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commit ddf32daed8d81cf8e93afd1cb9f81f26bad7cb59 1 parent 1963aa3
@vijaydev vijaydev authored
Showing with 6 additions and 7 deletions.
  1. +6 −7 guides/source/api_documentation_guidelines.md
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13 guides/source/api_documentation_guidelines.md
@@ -290,7 +290,7 @@ self.class_eval %{
Method Visibility
-----------------
-When writing documentation for Rails, it's important to understand the difference between public API (or User-facing) vs. internal API.
+When writing documentation for Rails, it's important to understand the difference between public user-facing API vs internal API.
Rails, like most libraries, uses the private keyword from Ruby for defining internal API. However, public API follows a slightly different convention. Instead of assuming all public methods are designed for user consumption, Rails uses the `:nodoc:` directive to annotate these kinds of methods as internal API.
@@ -306,17 +306,16 @@ module ActiveRecord::Core::ClassMethods
end
```
-If you thought, "this method looks like a public class method for `ActiveRecord::Core`", you were right. But actually the Rails team doesn't want users to rely on this method. So they mark it as `:nodoc:` and it's removed from public documentation. The reasoning behind this is to allow the team to change these methods according to their internal needs across releases as they see fit. The name of this method could change, or the return value, or this entire class may disappear; there's no guarantee and so you shouldn't depend on this API in your plugin or application. Otherwise, you risk your app or gem breaking when you upgrade to a newer release of Rails.
+If you thought, "this method looks like a public class method for `ActiveRecord::Core`", you were right. But actually the Rails team doesn't want users to rely on this method. So they mark it as `:nodoc:` and it's removed from public documentation. The reasoning behind this is to allow the team to change these methods according to their internal needs across releases as they see fit. The name of this method could change, or the return value, or this entire class may disappear; there's no guarantee and so you shouldn't depend on this API in your plugins or applications. Otherwise, you risk your app or gem breaking when you upgrade to a newer release of Rails.
-As a contributor, it's important to think about whether this API is meant for end-user consumption. The Rails team is committed to not making any breaking changes to public API across releases without going through a full deprecation cycle, which takes an eternity. It's recommended that you `:nodoc:` any of your internal methods/classes unless they're already private (meaning visibility), in which case it's internal by default. Once the API stabilizes the visibility can change from private later, but changing public API is much harder due to backwards compatibility.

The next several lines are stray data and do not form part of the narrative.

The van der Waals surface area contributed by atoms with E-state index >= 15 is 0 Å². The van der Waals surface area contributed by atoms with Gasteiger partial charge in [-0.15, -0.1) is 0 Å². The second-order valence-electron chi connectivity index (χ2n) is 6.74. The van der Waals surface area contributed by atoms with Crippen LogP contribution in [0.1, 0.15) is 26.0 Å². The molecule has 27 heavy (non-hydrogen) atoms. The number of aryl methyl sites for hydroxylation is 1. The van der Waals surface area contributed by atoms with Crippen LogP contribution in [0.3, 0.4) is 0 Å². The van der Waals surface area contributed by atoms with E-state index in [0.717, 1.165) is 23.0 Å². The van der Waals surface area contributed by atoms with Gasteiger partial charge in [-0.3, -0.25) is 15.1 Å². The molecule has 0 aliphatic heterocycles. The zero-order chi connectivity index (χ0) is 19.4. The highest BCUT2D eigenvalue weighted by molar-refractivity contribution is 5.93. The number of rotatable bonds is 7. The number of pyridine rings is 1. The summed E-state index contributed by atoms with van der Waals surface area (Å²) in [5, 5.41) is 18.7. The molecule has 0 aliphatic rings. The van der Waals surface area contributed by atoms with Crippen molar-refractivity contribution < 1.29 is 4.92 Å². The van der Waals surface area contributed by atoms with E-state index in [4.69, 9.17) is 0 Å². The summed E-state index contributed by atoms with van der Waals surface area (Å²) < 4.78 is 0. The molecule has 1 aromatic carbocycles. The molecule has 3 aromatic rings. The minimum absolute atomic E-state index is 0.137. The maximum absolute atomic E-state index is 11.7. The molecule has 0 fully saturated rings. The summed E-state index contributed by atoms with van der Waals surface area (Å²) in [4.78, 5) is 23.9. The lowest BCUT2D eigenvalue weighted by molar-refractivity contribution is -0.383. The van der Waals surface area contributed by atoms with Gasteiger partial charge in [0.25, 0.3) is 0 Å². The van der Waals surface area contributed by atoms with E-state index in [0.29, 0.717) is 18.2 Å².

+As a contributor, it's important to think about whether this API is meant for end-user consumption. The Rails team is committed to not making any breaking changes to public API across releases without going through a full deprecation cycle. It's recommended that you `:nodoc:` any of your internal methods/classes unless they're already private (meaning visibility), in which case it's internal by default. Once the API stabilizes the visibility can change, but changing public API is much harder due to backwards compatibility.
A class or module is marked with `:nodoc:` to indicate that all methods are internal API and should never be used directly.
-If you come across an existing `:nodoc:` you should tread lightly. Consider asking someone from the core team or author of the code before removing it. This should almost always happen through a Pull Request process instead of the docrails project.
+If you come across an existing `:nodoc:` you should tread lightly. Consider asking someone from the core team or author of the code before removing it. This should almost always happen through a pull request instead of the docrails project.
A `:nodoc:` should never be added simply because a method or class is missing documentation. There may be an instance where an internal public method wasn't given a `:nodoc:` by mistake, for example when switching a method from private to public visibility. When this happens it should be discussed over a PR on a case-by-case basis and never committed directly to docrails.
-To summarize, the Rails team uses `:nodoc:` to mark publicly visible methods and classes for internal use; changes to the visibility of API should be considered carefully and discussed over a Pull Request first.
-
-For whatever reason, you have a question on how the Rails team handles certain API don't hesitate to open a ticket or send a patch to the [issue tracker](https://github.com/rails/rails/issues).
+To summarize, the Rails team uses `:nodoc:` to mark publicly visible methods and classes for internal use; changes to the visibility of API should be considered carefully and discussed over a pull request first.
+If you have a question on how the Rails team handles certain API, don't hesitate to open a ticket or send a patch to the [issue tracker](https://github.com/rails/rails/issues).
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